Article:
This sort of issue is significant when we're trying to get a grip on the analysis of automorphic forms, but/and, already non-automorphic situations provide much insight. I can't help but comment that adding "automorphic" in any discussion creates enough cognitive dissonance (at some level) that otherwise-classical examples and counterexamples often get lost.

Yes, one *should* think in terms of automorphic spectral decompositions, and note that eigen-cuspforms are of rapid decay, and that a not-vanishing-at-infinity but vanishing-constant-term function must necessarily have unpleasantly-behaving spectral decomposition coefficients.

That a (very nicely convergent, at least uniformly pointwise on compacts) sum of rapidly-decreasing functions need not be decreasing at all, etc., (yes, I know this is a somewhat different issue) is illustrated by $\sum x^n e^{-nx}/n! = 1$. This suggests something about the spectral analysis.

Similarly, more directly, (but, yes, I know, somewhat differently), an $L^2$ function on the real line can have ever-narrower spikes parading out to infinity, so not go to $0$ at infinity. (Of course, if it had any limit at all, it would have to be 0, on the real line... though this is not true for automorphic forms, because of finite volume at infinity.)

In the automorphic case, take $f(x+iy)$ to be $0$ for $y<2$, and for $y\ge 2$ let $f$ be $e^{2\pi ix}h(y)$ with $h(y)=y^{1/3}$. Can smooth this out, too. And can make the lim sup be $+\infty$ by spikes.

In particular, here, note that dropping the eigenfunction condition gives us license to look at the much simpler "tapering cone" that is the image of a high-up Siegel set under the quotient map.

In summary, it is (with hindsight, sure) boringly easy to make a "cuspidal" automorphic form, in $L^2$, that does not go to $0$ at infinity. But, when we see what the possibilities are, they do *not* disprove other important principles.

Edit: should have said that the lim sup can *grow* arbitrarily fast by (narrow) spikes.

Edit: That is, a natural argument based on a spectral expansion is incomplete without further information on the rapidly decreasing functions (here, cuspforms), since a sum of rapidly decreasing functions need not be decreasing at all. Of course, *some* sums of rapidly-decreasing *are* rapidly decreasing... but if the sups occur further and further out, this need not be so, as in $\sum {2^n\over n!}\,x^ne^{-x} = e^x$.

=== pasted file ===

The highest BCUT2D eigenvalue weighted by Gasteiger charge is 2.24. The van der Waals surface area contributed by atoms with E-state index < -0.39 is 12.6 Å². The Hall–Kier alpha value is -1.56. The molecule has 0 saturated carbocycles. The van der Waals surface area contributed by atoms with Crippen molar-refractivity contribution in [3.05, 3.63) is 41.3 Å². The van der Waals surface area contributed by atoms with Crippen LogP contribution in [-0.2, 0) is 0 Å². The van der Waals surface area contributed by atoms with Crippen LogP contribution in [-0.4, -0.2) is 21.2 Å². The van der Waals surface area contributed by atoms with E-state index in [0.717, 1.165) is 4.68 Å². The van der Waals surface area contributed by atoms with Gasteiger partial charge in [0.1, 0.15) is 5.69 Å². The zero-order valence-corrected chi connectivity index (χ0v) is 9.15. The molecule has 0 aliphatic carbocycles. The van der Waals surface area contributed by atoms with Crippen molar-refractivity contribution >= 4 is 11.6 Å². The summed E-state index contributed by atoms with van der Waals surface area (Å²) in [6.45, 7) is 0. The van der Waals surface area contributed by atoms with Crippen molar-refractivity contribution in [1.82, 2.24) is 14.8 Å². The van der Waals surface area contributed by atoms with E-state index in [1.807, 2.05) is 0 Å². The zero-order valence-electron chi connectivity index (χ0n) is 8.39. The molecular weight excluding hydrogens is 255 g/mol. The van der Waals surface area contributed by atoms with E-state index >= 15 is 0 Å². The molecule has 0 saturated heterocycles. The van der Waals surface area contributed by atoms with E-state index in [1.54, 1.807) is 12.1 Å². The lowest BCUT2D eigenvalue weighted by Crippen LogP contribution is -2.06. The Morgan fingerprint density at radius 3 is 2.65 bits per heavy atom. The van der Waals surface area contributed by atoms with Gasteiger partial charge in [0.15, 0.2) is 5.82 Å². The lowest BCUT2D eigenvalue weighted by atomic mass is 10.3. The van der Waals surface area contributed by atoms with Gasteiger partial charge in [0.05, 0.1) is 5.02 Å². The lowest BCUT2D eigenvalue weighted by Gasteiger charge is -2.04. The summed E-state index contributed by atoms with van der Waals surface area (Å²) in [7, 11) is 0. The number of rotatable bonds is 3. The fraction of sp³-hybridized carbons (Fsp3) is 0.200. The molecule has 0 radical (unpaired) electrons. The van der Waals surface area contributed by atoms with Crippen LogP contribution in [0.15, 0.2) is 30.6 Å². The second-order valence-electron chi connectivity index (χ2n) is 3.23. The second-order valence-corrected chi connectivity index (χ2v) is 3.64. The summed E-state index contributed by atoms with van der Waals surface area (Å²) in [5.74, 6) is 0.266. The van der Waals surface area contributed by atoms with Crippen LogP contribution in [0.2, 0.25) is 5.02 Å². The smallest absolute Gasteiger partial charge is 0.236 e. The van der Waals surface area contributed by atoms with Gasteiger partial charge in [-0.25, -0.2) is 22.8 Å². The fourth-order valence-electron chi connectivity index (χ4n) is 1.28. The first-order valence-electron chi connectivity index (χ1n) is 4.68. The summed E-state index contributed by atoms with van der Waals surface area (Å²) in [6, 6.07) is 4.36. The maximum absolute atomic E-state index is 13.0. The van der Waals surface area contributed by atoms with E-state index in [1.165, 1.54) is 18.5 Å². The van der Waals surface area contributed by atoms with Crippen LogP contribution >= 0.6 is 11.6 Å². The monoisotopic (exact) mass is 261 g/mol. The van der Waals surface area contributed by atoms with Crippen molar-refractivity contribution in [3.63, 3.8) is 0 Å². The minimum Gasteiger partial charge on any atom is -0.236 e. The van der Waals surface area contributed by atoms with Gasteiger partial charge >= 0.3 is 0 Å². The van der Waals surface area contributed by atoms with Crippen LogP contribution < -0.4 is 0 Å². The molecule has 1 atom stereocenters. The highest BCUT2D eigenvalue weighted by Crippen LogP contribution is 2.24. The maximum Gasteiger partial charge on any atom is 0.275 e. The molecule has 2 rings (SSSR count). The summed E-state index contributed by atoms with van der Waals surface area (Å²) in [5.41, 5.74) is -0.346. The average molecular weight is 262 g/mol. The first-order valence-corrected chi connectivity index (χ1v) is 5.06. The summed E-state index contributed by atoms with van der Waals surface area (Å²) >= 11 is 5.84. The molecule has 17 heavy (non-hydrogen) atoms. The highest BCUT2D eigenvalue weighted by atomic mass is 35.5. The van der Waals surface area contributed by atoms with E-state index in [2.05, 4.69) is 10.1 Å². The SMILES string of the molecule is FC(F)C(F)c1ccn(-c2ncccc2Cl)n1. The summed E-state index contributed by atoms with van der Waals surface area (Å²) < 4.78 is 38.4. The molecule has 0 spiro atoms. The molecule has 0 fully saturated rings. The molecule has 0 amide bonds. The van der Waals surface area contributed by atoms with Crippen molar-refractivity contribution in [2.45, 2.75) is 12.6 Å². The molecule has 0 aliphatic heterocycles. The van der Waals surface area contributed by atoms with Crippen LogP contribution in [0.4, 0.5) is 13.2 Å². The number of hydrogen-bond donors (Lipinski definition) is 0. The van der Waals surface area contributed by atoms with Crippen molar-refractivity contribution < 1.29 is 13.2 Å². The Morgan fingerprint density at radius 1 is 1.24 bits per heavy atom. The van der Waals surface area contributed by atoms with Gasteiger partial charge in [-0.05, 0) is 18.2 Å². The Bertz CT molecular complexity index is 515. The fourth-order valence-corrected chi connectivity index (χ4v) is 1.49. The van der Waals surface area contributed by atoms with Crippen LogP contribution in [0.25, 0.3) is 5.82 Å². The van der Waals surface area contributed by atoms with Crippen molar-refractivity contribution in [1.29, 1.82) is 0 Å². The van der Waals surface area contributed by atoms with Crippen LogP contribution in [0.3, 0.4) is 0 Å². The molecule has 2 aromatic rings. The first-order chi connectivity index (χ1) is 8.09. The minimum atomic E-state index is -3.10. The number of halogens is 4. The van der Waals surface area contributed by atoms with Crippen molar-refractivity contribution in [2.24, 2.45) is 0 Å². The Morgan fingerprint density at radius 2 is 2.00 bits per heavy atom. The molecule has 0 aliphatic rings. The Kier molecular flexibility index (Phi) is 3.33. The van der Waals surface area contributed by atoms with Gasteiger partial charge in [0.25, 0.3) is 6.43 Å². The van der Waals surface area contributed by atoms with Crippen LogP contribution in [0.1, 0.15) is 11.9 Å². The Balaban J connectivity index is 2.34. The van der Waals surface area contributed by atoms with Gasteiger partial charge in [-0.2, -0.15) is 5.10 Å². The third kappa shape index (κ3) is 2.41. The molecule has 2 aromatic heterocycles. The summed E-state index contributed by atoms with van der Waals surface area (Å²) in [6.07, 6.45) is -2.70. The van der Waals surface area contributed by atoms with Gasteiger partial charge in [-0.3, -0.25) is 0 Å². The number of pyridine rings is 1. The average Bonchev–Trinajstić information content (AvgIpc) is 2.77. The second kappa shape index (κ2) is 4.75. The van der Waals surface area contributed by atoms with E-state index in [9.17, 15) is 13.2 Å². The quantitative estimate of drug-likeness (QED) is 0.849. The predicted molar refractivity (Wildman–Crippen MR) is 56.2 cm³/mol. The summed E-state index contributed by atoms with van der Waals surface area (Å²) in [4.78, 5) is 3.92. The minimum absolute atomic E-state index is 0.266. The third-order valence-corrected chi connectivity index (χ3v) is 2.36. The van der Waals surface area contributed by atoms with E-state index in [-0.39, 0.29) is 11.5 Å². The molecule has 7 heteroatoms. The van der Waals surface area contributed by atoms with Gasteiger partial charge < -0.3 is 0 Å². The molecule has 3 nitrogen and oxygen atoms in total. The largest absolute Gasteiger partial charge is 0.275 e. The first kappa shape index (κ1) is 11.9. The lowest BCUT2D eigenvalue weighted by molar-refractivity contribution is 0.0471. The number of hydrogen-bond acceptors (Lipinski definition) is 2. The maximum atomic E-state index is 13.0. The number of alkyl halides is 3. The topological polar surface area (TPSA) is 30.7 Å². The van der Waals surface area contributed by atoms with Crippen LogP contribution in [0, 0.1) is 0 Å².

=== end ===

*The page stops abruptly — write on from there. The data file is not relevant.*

Although, for example, being in $L^2(\mathbb R)$ does not imply a function goes to $0$
at infinity *pointwise*, if it is in a Sobolev space (has an $L^2$ derivative) then by the fundamental theorem of calculus it has a bound something like $\sqrt{x}$. To actually have decay requires more.

Sums of cuspforms that are in $L^2$ can easily map to non-$L^2$ "cuspidal" things under $\Delta$, or even under "first derivatives" coming from the Lie algebra acting on the right.
This does not necessarily contravene "going to $0$", but it shows that a simple argument fails, as in the sum of $x^n e^{-x}$'s.

In fact, I think Iwaniec' "spectral theory of afms" book has some remarks in it about the sups of cuspforms occurring further and further out, which creates the danger alluded to above. There was a paper of Iwaniec-Sarnak in which an infelicity about something of this sort occurred, remarked upon in Sarnak's letter to Morawetz. The extent to which this enables wild-ish growth at infinity of (smooth?) $L^2$ "cuspidal" things would require computation, at least, and sharp answers may depend on serious unproven things, now that I think about it...

Edit again: yes, *some* sort of smoothness hypothesis presumably makes a spectral argument work, even with "relatively easy" estimates on sups of an orthonormal basis of cuspforms. An *easy* sort of smoothness assumption is not merely smoothness, but that $\Delta f$ is in $L^2$, and/or $\Delta^\ell f$ is in $L^2$ for some sufficient $\ell$. A Sobolev-ish condition. Already on the real line the analogous issue is present: smooth functions in $L^2$ without constraints on integrability of derivatives need not decay.